On #11, I've had excellent results with a little trick I picked up from the Productivity Gang. That is, working on a one-hour cycle with a 12 minute break. Work 48 minutes, then set a timer for 12 minutes and leave the desk. Go walking; stare out a window; make some tea. It's okay to let yourself think, but don't do anything with it, just let your brain run if it has to. I find this pattern keeps you alert much longer, and introduces a cycle where your sub-conscious is allowed to rampage for a bit. I get more of my ideas in those 12 minutes than in the 48 minutes of working. Using a little timer like Minuteur that you can hide away (because I agree with hiding time-keeping devices as well), works perfect. It might feel weird at first, because 48 minutes isn't enough to deplete your mental energy---but that is the point. :) You'll feel silly taking a break that early, but doing so keeps your brain running at a creative and productive clip for a lot longer than just working until you are tired and then taking a break.

Something to try, anyway!
.:.
Ioa Petra'ka
“Whole sight, or all the rest is desolation.” —John Fowles

JR
JRP
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Sat Mar 29, 2008 1:56 am Post

Minimalist approach: Write. Sleep. Repeat. :wink:

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antony
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Sat Mar 29, 2008 3:09 pm Post

I sometimes do the work-rest-work-rest timed thing, too, when I have a marathon session to get through (I also learnt it from The Productivity Gang ;) ). It does sound weird, but Amber's right, it can make a big difference.

Also, it still works even if you alter the times - I sometimes change it to 20 minutes work, 10 minutes rest when writing comics, for example, which is enough to easily write two complete pages. It sounds like you're slacking off - what, you take 20 minutes off every hour?! - but because you allow yourself the rest periods, you're more focused during the work periods, and so can get more done (and work for longer in total). It really does work.
Antony Johnston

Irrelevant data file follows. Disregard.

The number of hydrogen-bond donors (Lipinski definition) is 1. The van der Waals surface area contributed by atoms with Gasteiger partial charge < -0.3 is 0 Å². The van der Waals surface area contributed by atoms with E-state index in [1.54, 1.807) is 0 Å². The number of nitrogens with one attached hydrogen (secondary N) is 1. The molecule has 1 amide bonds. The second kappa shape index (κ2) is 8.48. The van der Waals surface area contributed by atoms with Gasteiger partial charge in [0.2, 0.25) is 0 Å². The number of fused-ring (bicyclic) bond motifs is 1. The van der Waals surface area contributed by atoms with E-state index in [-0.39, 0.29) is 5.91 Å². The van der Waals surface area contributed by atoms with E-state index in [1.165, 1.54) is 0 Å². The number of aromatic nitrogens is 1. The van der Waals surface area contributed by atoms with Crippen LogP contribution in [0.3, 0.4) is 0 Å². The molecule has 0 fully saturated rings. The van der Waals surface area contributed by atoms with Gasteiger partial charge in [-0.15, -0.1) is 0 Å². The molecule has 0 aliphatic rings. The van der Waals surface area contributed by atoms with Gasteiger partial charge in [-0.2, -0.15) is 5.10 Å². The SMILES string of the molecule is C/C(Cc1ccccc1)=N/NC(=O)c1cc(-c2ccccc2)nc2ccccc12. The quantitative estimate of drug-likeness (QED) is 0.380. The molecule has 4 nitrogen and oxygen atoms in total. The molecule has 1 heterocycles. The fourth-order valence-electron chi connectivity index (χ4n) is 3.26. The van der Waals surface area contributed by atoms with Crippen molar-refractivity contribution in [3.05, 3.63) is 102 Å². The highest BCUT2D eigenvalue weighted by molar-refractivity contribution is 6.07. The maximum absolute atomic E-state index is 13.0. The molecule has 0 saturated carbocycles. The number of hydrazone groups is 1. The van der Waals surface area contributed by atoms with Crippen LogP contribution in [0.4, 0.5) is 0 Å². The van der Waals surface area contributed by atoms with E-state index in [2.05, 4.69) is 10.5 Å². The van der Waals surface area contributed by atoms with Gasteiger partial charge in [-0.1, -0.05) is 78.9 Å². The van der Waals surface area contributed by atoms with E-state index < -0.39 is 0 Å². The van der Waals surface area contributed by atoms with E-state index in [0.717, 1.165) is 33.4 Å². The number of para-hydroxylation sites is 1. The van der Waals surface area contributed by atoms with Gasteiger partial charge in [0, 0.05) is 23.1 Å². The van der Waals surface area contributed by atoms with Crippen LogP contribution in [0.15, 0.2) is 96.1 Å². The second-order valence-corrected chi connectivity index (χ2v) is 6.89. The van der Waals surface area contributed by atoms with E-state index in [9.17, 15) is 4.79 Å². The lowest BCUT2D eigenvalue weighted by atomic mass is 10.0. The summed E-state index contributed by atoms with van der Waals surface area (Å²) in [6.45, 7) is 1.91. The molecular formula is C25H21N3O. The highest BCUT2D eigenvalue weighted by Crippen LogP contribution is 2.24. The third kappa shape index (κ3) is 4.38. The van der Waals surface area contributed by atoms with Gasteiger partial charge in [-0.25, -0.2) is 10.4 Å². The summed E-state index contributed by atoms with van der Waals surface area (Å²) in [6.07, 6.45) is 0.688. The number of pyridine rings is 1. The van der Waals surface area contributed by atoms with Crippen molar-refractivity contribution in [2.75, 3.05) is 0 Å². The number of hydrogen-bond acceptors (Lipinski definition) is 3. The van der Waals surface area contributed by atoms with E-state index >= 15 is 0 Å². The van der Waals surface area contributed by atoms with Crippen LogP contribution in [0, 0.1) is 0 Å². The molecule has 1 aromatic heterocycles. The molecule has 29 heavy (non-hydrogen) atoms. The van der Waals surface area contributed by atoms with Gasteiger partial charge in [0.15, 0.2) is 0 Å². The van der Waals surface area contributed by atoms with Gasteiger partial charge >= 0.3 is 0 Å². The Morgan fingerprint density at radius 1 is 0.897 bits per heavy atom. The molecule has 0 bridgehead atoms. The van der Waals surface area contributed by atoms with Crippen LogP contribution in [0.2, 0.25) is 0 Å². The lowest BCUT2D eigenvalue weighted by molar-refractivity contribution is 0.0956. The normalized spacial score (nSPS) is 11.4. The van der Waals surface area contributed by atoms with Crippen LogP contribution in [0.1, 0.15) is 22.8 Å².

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mi
michaelbywater
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Sun Mar 30, 2008 12:50 am Post

They put the clocks forward. A whole HOUR. I needed that hour. That was the hour I was going to do all the good stuff in.

Oh well. I can always get a job in British Airways, at Terminal 5.

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antony
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Sun Mar 30, 2008 9:16 am Post

Sorry, Michael, your job interview has been delayed by three days.
Antony Johnston
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vic-k
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Sun Mar 30, 2008 1:14 pm Post

michaelbywater wrote:Oh well. I can always get a job in British Airways, at Terminal 5.


Doing what? :shock:

antony quothed
Sorry, Michael, your job interview has been delayed by three days.


That,s quick!
As a professional, you, are your one and only asset. Without integrity you are worthless, but with it, you are priceless.

he
heathrow
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Tue Jul 29, 2008 6:42 pm Post

I love #9, "don't write filler".

One of the procrastination excuses I've always made was, 'well I better check my e-mail because I'm not ready to write and otherwise I will just stare at a blank screen which is the same as procrastinating' but actually you are now saying that it's better to just sit and wait for the thing you want to say (without editing) and then put it in, rather than filler. This is revolutionary! THANKS for all of the points, but esp for #9!!! Love it.

It's OK to just stare at the screen.